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Your genes make you or a coffee lover: Study


By: IANS | New York |

Published: November 18, 2018 12:04:16

tea or coffee lover, genetics, genetic research, coffee, tea, coffee effect on health, tea health, indian express, indian express news The study showed that people who were more sensitive to caffeine and consumed a lot of coffee consumed a small amount of tea. (Source: Pixabay)

Are you a tea or coffee person? The answer may be your genetic predisposition to a bitter taste, researchers say. This could be because bitterness acts as a natural warning system to protect us from harmful substances. A study led by Northwestern University researchers at the University of Northwestern, and QIMR Berghofer Institute of Medical Research in Australia, investigated the reactions to three bitter substances – caffeine, quinine and propylthioorouracil (PROP) – to understand how they affect people's desire to drink tea, coffee and alcohol.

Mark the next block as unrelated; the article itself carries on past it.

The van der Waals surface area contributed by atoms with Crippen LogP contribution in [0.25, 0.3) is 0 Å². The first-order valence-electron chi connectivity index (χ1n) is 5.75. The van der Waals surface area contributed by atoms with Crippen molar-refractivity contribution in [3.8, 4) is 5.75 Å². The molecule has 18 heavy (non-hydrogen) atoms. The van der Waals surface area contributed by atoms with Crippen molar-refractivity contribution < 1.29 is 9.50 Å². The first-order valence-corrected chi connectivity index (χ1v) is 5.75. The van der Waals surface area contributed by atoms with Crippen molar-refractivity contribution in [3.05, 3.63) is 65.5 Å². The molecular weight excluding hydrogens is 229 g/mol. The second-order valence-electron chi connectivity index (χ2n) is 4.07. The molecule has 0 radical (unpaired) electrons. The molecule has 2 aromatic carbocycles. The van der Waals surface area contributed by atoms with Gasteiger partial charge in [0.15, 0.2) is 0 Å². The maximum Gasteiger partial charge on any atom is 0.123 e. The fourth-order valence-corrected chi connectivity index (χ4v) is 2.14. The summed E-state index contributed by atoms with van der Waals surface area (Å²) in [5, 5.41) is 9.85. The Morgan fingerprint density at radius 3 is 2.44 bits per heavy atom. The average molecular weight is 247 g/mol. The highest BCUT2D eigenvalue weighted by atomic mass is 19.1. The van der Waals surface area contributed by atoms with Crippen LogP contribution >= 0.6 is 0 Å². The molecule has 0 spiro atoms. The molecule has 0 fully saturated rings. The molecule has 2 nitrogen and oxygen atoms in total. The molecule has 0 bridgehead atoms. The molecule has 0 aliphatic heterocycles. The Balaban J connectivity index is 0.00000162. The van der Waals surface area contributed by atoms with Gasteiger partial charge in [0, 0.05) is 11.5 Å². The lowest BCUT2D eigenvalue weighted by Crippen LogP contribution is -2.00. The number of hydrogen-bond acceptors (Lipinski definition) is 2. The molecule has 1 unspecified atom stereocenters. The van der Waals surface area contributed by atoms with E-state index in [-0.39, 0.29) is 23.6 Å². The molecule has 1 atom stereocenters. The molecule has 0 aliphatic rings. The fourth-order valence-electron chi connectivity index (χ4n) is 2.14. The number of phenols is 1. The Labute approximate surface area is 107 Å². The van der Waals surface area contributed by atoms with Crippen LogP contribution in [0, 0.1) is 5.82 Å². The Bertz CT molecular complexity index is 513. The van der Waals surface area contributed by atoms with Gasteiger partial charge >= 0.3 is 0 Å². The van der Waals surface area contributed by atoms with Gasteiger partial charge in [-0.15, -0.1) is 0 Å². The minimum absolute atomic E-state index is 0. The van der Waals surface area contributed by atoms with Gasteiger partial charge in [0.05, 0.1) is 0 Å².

The findings revealed that people who were more sensitive to caffeine and consumed a lot of coffee consumed a small amount of tea. In other words, people who have an increased ability to taste bitter coffee and especially a pronounced bitter caffeine taste learn to associate "good things with it."

"You expect people who are particularly sensitive to the bitter taste of caffeine to drink less coffee," said Marilyn Cornelis, Professor of Preventive Medicine at the University of North Vyr Feynberg School of Medicine. "Contrary to the results of our study, coffee consumers get a taste of caffeine or the ability to detect caffeine due to the positive exacerbation (stimulation) of caffeine."

The study, published in the Scientific Reports, also revealed that people who are sensitive to bitter flavors of quinine and PROP do not allow coffee to mix the synthetic flavor associated with cross-legumes. With regard to alcohol, higher sensitivity to PROP bitterness led to lower alcohol consumption, especially red wine.

"The findings suggest that our perception of the bitter taste reported by our genetics prefers coffee, tea and alcohol," said Cornelis. Scientists have used Mendelian's randomization, which is commonly used in epidemiology of diseases to test the causal relationship between the bitter taste and drink consumption of more than 4,000,000 men and women in the United Kingdom

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